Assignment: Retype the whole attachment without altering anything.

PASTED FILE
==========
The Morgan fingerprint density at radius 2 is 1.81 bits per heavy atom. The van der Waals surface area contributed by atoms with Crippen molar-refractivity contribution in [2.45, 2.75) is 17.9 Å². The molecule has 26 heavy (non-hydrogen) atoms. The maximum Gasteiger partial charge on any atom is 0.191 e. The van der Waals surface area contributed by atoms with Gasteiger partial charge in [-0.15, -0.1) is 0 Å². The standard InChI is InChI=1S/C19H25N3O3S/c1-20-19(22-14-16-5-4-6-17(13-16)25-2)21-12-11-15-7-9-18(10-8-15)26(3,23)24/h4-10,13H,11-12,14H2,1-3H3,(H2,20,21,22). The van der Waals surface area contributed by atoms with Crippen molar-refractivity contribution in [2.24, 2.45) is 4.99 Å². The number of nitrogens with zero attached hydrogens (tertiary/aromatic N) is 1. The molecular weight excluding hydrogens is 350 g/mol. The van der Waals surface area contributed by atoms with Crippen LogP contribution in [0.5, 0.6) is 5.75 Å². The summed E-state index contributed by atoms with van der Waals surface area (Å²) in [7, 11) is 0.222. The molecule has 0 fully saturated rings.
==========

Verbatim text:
The Morgan fingerprint density at radius 2 is 1.81 bits per heavy atom. The van der Waals surface area contributed by atoms with Crippen molar-refractivity contribution in [2.45, 2.75) is 17.9 Å². The molecule has 26 heavy (non-hydrogen) atoms. The maximum Gasteiger partial charge on any atom is 0.191 e. The van der Waals surface area contributed by atoms with Gasteiger partial charge in [-0.15, -0.1) is 0 Å². The standard InChI is InChI=1S/C19H25N3O3S/c1-20-19(22-14-16-5-4-6-17(13-16)25-2)21-12-11-15-7-9-18(10-8-15)26(3,23)24/h4-10,13H,11-12,14H2,1-3H3,(H2,20,21,22). The van der Waals surface area contributed by atoms with Crippen molar-refractivity contribution in [2.24, 2.45) is 4.99 Å². The number of nitrogens with zero attached hydrogens (tertiary/aromatic N) is 1. The molecular weight excluding hydrogens is 350 g/mol. The van der Waals surface area contributed by atoms with Crippen LogP contribution in [0.5, 0.6) is 5.75 Å². The summed E-state index contributed by atoms with van der Waals surface area (Å²) in [7, 11) is 0.222. The molecule has 0 fully saturated rings.